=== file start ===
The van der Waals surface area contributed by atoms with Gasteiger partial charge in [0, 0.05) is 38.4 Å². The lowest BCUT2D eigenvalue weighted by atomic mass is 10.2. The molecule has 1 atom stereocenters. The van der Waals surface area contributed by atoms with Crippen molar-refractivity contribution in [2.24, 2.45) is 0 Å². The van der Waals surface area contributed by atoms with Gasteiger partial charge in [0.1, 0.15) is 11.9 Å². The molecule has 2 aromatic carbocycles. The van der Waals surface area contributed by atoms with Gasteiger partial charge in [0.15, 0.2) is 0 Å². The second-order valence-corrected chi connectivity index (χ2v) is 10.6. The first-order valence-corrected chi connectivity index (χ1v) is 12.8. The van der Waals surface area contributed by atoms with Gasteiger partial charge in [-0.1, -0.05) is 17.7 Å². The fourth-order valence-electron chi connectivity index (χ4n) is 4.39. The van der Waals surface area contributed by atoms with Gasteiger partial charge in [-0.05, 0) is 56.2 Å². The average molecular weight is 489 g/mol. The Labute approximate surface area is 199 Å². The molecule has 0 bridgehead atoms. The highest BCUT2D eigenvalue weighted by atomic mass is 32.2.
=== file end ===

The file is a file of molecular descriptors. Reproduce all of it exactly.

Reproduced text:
The van der Waals surface area contributed by atoms with Gasteiger partial charge in [0, 0.05) is 38.4 Å². The lowest BCUT2D eigenvalue weighted by atomic mass is 10.2. The molecule has 1 atom stereocenters. The van der Waals surface area contributed by atoms with Crippen molar-refractivity contribution in [2.24, 2.45) is 0 Å². The van der Waals surface area contributed by atoms with Gasteiger partial charge in [0.1, 0.15) is 11.9 Å². The molecule has 2 aromatic carbocycles. The van der Waals surface area contributed by atoms with Gasteiger partial charge in [0.15, 0.2) is 0 Å². The second-order valence-corrected chi connectivity index (χ2v) is 10.6. The first-order valence-corrected chi connectivity index (χ1v) is 12.8. The van der Waals surface area contributed by atoms with Gasteiger partial charge in [-0.1, -0.05) is 17.7 Å². The fourth-order valence-electron chi connectivity index (χ4n) is 4.39. The van der Waals surface area contributed by atoms with Gasteiger partial charge in [-0.05, 0) is 56.2 Å². The average molecular weight is 489 g/mol. The Labute approximate surface area is 199 Å². The molecule has 0 bridgehead atoms. The highest BCUT2D eigenvalue weighted by atomic mass is 32.2.